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Finding Joy In The Fitness Process With IndyCore Fitness

Runner in the desert. Indycore fitness and wellness
Fitness Goals, Motivation, and Happiness

Years ago I was a serious runner.  I trained almost every day for a number of years.  I was very much into the “Zen” of running.  I loved the process, thinking about my form and enjoying that runner’s high.  Then I decided to run in a marathon.  I was so dedicated to this goal that I even continued my training while on a trip across the American Southwest.  I have a wonderful memory of running along the bank of the Rio Grande River in Albuquerque.  I have a great story about moving a large bull down a dirt road outside of Tucson to get back to the guest ranch we stayed at.  But once I completed the marathon I found it very hard to motivate myself to continue running.  This was because I was so focused on that achievement that I lost sight of the joy running brought to me each day.  That brings us to today’s topic:  The Hedonic Adaptation Prevention Model.  What a mouthful!

The Hedonic Adaptation Preventive Model

Research has shown that happiness can increase after major life changes such as a new romantic relationship or a new job.  Yet over time, the state of happiness returns to its previous level.  It becomes difficult to stay involved.  

This research resulted in the Hedonic Adaptation Prevention Model. The model helps us maintain higher levels of happiness derived from beneficial changes we make in our lives. The model has two components:

• The need to continue having new and positive life-changing experiences.
• The need to keep appreciating what we already have and curtail our desire to want more too soon.
Surveying Happiness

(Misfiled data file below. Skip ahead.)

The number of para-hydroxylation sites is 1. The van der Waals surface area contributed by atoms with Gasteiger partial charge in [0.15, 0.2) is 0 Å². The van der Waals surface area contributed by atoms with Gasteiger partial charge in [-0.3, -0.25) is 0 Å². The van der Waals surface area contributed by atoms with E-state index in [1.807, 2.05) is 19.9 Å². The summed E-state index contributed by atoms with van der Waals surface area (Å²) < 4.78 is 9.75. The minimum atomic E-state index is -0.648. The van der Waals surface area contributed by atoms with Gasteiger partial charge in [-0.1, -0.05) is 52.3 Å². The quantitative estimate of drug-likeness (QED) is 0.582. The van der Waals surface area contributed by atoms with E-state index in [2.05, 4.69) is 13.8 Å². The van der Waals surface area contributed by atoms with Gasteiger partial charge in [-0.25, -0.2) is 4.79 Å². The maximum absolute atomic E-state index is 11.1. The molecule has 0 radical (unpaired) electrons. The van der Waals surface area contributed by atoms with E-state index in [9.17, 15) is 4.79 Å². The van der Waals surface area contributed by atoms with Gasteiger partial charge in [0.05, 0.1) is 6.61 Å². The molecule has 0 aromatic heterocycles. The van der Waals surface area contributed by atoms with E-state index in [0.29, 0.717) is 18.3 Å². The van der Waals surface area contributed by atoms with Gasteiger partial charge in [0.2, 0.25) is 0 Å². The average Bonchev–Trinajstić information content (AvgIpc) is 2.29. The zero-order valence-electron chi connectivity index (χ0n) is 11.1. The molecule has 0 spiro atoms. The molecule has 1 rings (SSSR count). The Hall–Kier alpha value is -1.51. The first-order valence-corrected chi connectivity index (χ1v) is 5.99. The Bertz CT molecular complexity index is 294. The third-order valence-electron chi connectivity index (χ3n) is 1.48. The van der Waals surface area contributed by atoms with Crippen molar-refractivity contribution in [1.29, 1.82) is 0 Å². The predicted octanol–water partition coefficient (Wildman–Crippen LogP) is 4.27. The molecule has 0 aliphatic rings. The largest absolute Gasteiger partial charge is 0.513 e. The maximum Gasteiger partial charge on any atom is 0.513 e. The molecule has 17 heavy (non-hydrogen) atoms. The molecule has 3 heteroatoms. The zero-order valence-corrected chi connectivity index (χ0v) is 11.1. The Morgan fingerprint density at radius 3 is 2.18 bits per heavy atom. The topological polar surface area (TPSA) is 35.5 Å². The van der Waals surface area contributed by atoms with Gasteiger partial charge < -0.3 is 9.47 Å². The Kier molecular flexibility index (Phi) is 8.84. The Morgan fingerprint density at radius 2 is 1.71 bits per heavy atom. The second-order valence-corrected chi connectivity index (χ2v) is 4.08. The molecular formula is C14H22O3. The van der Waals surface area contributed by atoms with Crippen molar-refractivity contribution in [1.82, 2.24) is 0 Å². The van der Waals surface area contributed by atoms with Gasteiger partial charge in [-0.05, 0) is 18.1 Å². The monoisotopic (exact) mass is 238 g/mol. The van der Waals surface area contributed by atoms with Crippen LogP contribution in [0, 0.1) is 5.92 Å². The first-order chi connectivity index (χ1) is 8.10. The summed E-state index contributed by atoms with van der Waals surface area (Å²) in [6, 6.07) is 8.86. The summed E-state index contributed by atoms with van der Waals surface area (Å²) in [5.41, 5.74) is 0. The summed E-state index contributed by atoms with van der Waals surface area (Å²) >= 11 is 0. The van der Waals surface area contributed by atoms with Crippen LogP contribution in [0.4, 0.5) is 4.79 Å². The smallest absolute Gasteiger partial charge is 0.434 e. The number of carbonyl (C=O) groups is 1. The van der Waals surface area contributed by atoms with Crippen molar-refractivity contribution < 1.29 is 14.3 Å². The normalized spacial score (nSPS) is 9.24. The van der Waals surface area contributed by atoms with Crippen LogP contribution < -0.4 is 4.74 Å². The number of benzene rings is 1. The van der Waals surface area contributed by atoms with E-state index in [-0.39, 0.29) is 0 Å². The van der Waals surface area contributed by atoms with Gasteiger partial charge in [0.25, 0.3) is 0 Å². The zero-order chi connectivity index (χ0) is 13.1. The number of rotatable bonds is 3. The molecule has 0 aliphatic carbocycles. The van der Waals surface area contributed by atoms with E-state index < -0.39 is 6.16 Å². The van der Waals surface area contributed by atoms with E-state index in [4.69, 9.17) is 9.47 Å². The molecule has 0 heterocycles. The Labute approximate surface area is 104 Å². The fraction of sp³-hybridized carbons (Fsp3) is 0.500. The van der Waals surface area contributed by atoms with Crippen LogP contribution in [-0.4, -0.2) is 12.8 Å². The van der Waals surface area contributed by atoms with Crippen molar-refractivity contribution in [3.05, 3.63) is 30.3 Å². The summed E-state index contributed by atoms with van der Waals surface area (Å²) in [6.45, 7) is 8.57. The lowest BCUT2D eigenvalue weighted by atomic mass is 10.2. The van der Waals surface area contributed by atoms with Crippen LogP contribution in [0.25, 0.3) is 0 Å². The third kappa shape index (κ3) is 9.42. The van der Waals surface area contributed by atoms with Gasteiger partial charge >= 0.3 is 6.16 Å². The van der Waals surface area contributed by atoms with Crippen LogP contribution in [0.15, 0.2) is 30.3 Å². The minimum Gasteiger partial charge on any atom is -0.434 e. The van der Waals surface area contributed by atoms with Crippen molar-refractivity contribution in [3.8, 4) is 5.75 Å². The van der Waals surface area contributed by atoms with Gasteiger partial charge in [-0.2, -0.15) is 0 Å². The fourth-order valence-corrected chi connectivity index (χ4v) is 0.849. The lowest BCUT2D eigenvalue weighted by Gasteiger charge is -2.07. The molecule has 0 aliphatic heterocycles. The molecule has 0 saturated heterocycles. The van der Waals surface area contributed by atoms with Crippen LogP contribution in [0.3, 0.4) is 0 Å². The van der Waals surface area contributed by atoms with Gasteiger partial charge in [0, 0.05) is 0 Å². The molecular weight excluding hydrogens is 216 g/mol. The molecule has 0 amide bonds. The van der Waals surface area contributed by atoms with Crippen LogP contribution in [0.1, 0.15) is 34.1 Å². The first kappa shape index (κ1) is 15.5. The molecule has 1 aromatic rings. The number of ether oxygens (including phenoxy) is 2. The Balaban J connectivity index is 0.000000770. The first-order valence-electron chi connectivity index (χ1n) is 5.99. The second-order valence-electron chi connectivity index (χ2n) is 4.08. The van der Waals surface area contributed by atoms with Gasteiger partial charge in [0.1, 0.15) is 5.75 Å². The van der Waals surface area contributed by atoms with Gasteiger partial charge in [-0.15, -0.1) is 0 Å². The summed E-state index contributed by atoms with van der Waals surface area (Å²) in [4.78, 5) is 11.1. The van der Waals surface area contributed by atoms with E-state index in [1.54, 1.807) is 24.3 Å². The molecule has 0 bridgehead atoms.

Kennon Sheldon, professor of psychological sciences in the College of Arts and Sciences and Sonja Lyubomirsky of the University of California surveyed  481 people about their level of happiness:

• After six weeks the participants identified a recent positive change in their lives that had made them happier.
• After six more weeks, the psychologists checked whether the original happiness boost had lasted. For some participants it had, but for most, it had not.

Sheldon and Lyubomirsky then tested and confirmed their model for predicting whose boost had lasted. They found that most participants got used to the change that had made them happy in the first place. Their happiness faded because they kept wanting more.  They raised their standards or stopped having fresh, positive experiences with the change.  For example, they stopped doing new things with their partner and started wishing they were better than they were. A few were able to appreciate what they had and to work at having new experiences. These people maintained their happiness, rather than falling back where they started.”

Other Factors

Genetics and other factors play a role.  Individuals have a certain “set-point” of happiness normally felt.  Some tend to be effervescent while others are more subdued.  Individuals vary in the range of their set point.  The research shows how we can train ourselves to stay at the top of their possible range of happiness.

Sheldon noted that a therapist can help a person get from miserable to OK, but the study shows how we can take ourselves from good to great.

The Acquisition Addiction

Have you ever felt excitement over a new acquisition such as an automobile only to find weeks later that the thrill is gone?  The best life has to offer seldom equates to new purchases.  Although new possessions can boost happiness, the item must be experienced in a new way each day.  We must appreciate what it brings to have any lasting effect on our happiness.

The problem with many purchases is that they tend to just sit there.  They seldom keep on providing varied positive experiences. Also, relying on material purchases to make us happy can lead to a faster rise in aspirations. The acquisition of “stuff” can become addicting. Many purchases turn out to be quick fixes to feed our addiction. 

The research suggests ways to reduce the ‘let down’ from those purchases. For example, if you renovate your house, take time to enjoy it and have many happy experiences in the new environment. Do not compare your new decor to the Joneses’.”

Finding Joy In The Process With IndyCore Fitness